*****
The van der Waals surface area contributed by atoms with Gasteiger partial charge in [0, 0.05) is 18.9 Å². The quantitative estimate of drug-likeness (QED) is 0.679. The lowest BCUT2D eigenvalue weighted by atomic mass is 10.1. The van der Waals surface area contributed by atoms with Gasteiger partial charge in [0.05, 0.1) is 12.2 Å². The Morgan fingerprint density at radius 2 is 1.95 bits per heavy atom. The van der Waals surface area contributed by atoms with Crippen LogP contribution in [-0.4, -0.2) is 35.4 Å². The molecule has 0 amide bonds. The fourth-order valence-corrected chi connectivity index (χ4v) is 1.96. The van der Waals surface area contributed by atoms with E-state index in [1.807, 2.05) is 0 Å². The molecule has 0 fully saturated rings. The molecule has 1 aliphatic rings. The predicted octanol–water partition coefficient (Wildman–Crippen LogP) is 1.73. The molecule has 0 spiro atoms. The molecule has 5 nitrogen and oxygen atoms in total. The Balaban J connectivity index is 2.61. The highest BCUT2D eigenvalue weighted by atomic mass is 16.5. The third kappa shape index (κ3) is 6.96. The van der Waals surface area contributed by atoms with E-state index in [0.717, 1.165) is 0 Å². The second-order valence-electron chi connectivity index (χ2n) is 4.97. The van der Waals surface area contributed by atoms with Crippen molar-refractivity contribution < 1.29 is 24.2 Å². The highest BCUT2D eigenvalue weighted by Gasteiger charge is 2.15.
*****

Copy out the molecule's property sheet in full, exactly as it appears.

The van der Waals surface area contributed by atoms with Gasteiger partial charge in [0, 0.05) is 18.9 Å². The quantitative estimate of drug-likeness (QED) is 0.679. The lowest BCUT2D eigenvalue weighted by atomic mass is 10.1. The van der Waals surface area contributed by atoms with Gasteiger partial charge in [0.05, 0.1) is 12.2 Å². The Morgan fingerprint density at radius 2 is 1.95 bits per heavy atom. The van der Waals surface area contributed by atoms with Crippen LogP contribution in [-0.4, -0.2) is 35.4 Å². The molecule has 0 amide bonds. The fourth-order valence-corrected chi connectivity index (χ4v) is 1.96. The van der Waals surface area contributed by atoms with E-state index in [1.807, 2.05) is 0 Å². The molecule has 0 fully saturated rings. The molecule has 1 aliphatic rings. The predicted octanol–water partition coefficient (Wildman–Crippen LogP) is 1.73. The molecule has 0 spiro atoms. The molecule has 5 nitrogen and oxygen atoms in total. The Balaban J connectivity index is 2.61. The highest BCUT2D eigenvalue weighted by atomic mass is 16.5. The third kappa shape index (κ3) is 6.96. The van der Waals surface area contributed by atoms with E-state index in [0.717, 1.165) is 0 Å². The second-order valence-electron chi connectivity index (χ2n) is 4.97. The van der Waals surface area contributed by atoms with Crippen molar-refractivity contribution < 1.29 is 24.2 Å². The highest BCUT2D eigenvalue weighted by Gasteiger charge is 2.15.